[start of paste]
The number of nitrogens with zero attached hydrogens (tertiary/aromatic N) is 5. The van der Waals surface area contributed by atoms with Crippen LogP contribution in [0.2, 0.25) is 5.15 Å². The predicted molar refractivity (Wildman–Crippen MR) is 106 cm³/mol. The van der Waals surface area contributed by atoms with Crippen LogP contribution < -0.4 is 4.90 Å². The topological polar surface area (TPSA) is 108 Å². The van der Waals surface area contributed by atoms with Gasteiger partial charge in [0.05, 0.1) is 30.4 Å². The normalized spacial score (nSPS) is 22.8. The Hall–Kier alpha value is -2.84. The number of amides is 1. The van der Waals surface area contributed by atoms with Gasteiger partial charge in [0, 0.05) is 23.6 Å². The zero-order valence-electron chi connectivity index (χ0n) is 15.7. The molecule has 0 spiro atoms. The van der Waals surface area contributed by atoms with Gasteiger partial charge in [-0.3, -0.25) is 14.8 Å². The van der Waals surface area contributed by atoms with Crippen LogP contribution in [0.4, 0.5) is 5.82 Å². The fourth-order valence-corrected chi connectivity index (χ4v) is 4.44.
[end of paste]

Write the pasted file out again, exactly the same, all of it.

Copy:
The number of nitrogens with zero attached hydrogens (tertiary/aromatic N) is 5. The van der Waals surface area contributed by atoms with Crippen LogP contribution in [0.2, 0.25) is 5.15 Å². The predicted molar refractivity (Wildman–Crippen MR) is 106 cm³/mol. The van der Waals surface area contributed by atoms with Crippen LogP contribution < -0.4 is 4.90 Å². The topological polar surface area (TPSA) is 108 Å². The van der Waals surface area contributed by atoms with Gasteiger partial charge in [0.05, 0.1) is 30.4 Å². The normalized spacial score (nSPS) is 22.8. The Hall–Kier alpha value is -2.84. The number of amides is 1. The van der Waals surface area contributed by atoms with Gasteiger partial charge in [0, 0.05) is 23.6 Å². The zero-order valence-electron chi connectivity index (χ0n) is 15.7. The molecule has 0 spiro atoms. The van der Waals surface area contributed by atoms with Gasteiger partial charge in [-0.3, -0.25) is 14.8 Å². The van der Waals surface area contributed by atoms with Crippen LogP contribution in [0.4, 0.5) is 5.82 Å². The fourth-order valence-corrected chi connectivity index (χ4v) is 4.44.